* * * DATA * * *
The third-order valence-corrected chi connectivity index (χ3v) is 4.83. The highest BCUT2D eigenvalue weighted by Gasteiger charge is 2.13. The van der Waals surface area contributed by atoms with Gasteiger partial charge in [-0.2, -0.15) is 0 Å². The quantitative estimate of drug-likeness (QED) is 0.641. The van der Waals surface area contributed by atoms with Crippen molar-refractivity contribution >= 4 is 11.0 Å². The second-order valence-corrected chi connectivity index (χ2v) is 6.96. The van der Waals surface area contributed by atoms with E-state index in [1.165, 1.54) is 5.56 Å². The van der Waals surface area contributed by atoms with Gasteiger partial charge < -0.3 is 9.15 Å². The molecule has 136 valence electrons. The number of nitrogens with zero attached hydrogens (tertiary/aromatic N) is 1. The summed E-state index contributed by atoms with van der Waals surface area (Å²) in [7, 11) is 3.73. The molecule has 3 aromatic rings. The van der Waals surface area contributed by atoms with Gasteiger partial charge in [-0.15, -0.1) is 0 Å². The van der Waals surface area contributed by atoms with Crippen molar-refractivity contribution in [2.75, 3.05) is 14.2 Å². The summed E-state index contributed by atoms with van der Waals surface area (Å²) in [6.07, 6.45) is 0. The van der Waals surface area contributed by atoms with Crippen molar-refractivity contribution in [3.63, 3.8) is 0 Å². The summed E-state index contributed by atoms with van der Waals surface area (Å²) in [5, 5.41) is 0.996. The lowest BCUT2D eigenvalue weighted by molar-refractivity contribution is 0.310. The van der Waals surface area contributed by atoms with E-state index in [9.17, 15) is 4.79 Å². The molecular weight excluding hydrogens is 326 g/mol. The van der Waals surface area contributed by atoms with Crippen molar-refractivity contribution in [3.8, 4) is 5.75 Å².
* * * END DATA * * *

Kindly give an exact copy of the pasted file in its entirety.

The third-order valence-corrected chi connectivity index (χ3v) is 4.83. The highest BCUT2D eigenvalue weighted by Gasteiger charge is 2.13. The van der Waals surface area contributed by atoms with Gasteiger partial charge in [-0.2, -0.15) is 0 Å². The quantitative estimate of drug-likeness (QED) is 0.641. The van der Waals surface area contributed by atoms with Crippen molar-refractivity contribution >= 4 is 11.0 Å². The second-order valence-corrected chi connectivity index (χ2v) is 6.96. The van der Waals surface area contributed by atoms with E-state index in [1.165, 1.54) is 5.56 Å². The van der Waals surface area contributed by atoms with Gasteiger partial charge < -0.3 is 9.15 Å². The molecule has 136 valence electrons. The number of nitrogens with zero attached hydrogens (tertiary/aromatic N) is 1. The summed E-state index contributed by atoms with van der Waals surface area (Å²) in [7, 11) is 3.73. The molecule has 3 aromatic rings. The van der Waals surface area contributed by atoms with Gasteiger partial charge in [-0.15, -0.1) is 0 Å². The van der Waals surface area contributed by atoms with Crippen molar-refractivity contribution in [2.75, 3.05) is 14.2 Å². The summed E-state index contributed by atoms with van der Waals surface area (Å²) in [6.07, 6.45) is 0. The van der Waals surface area contributed by atoms with Crippen molar-refractivity contribution in [3.63, 3.8) is 0 Å². The summed E-state index contributed by atoms with van der Waals surface area (Å²) in [5, 5.41) is 0.996. The lowest BCUT2D eigenvalue weighted by molar-refractivity contribution is 0.310. The van der Waals surface area contributed by atoms with E-state index in [9.17, 15) is 4.79 Å². The molecular weight excluding hydrogens is 326 g/mol. The van der Waals surface area contributed by atoms with Crippen molar-refractivity contribution in [3.8, 4) is 5.75 Å².